Back to the jazz of it all, the jazz scene has developed a lot, especially in the UK, in the last decade or so. Where do you think it is heading next?

That's anyone's guess, but judging by some of the younger notable musicians that I mentioned earlier, I think it's gonna be moving in really interesting directions. I'd say the young musicians coming out now have the benefit of a really strong academic education and aren't scared of playing difficult & complex music, as well as the benefit of coming up in a scene where artists like Shabaka, Ashley Henry, Yussuf Kamaal etc have proven to audiences that this jazz isn't just an academic institutional affair and is very much a social music for the people, both young and old, in a way that simply wasn't the case on this scale 10 - 15 years ago. We'll see how that manifests itself long term, but I think to say the least, the London scene has a healthy future ahead of it.

And finally, for the creatives reading this, what do you find helps you most when you are experiencing a creative block?

It can be easier said than done sometimes, but I think the best way to get through a creative block is to just continue showing up for 'work' every day. I heard a good analogy once that it's like mining for gold. Initially, you probably have no idea where the gold is, but you have to start digging somewhere to find it. Odds are you won't find it on the first day, or you have to dig through endless amounts of dirt before you get to a gold nugget. Or even worse, having to dig through endless amounts of dirt just to find out that there's no gold there and your labours on that spot were for nothing. But if you want to find the gold, you have to try. I think the creative process can be kind of similar to that. Some days you'll get lucky and strike gold and it can feel like all the best ideas in the world are just falling from the heavens and flowing effortlessly into the music you're making. However, the majority of the days will be more like maybe 1 or 2 good fragments of an idea come out for every 10+ unusable ones. Or maybe it'll seem like everything you write seems sub-par, or doesn't seem to make sense for whatever it is you were hoping to achieve and it can feel like a waste of time, but those days in many ways are the necessary labour needed to get through to the golden moments. The moral of the story, if you want to find gold, you gotta go digging. No digging, no gold.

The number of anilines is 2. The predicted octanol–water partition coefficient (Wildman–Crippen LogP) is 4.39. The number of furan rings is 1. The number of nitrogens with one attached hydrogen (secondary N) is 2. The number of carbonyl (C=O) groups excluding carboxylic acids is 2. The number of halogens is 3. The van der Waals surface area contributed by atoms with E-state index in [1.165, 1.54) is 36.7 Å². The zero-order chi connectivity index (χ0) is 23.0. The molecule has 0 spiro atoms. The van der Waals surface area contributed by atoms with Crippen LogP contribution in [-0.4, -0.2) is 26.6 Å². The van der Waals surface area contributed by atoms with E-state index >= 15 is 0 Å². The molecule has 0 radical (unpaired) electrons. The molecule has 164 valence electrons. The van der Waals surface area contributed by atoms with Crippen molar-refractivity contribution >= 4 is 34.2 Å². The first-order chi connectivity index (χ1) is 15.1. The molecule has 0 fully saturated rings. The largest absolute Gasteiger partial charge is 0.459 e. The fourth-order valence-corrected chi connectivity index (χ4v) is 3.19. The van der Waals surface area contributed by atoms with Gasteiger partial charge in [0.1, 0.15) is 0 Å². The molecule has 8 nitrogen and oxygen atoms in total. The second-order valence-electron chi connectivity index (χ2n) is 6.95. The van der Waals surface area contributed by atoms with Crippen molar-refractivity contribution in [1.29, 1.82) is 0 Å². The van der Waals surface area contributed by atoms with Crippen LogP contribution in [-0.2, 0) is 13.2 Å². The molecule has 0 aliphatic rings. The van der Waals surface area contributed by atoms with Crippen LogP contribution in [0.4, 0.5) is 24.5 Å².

In saying that, sometimes a period of rest and reflection is required too and can be better than just digging in the same spot hoping for new results. I recall in late 2019 / early 2020, before the coronavirus and lockdowns, I was on the back end of the run of shows supporting the A Love Requited album, and I recall feeling a sense of having no new ideas and zero sense of where to even begin looking for new ones. To continue the analogy, perhaps I had dug out all the gold in the A Love Requited mine, and was straining myself looking for gold that wasn't there anymore. When the lockdowns of 2020 came in it kind of created a forced break in the routine and effectively forced a work stoppage on the old mine. Effectively it forced me to take a break and begin looking elsewhere, and having that opportunity to zoom out on the work I had been doing and the trajectory I'd been taking up to that point was good for me too. It enabled me to start looking for new areas to begin looking for gold in a way that never could have happened had there been no lockdowns and had I just been keeping on the same trajectory.

LISTEN TO 'CRISIS & OPPORTUNITY, VOL. 3 - UNFOLD' BY MYELE MANZANZA NOW ON QOBUZ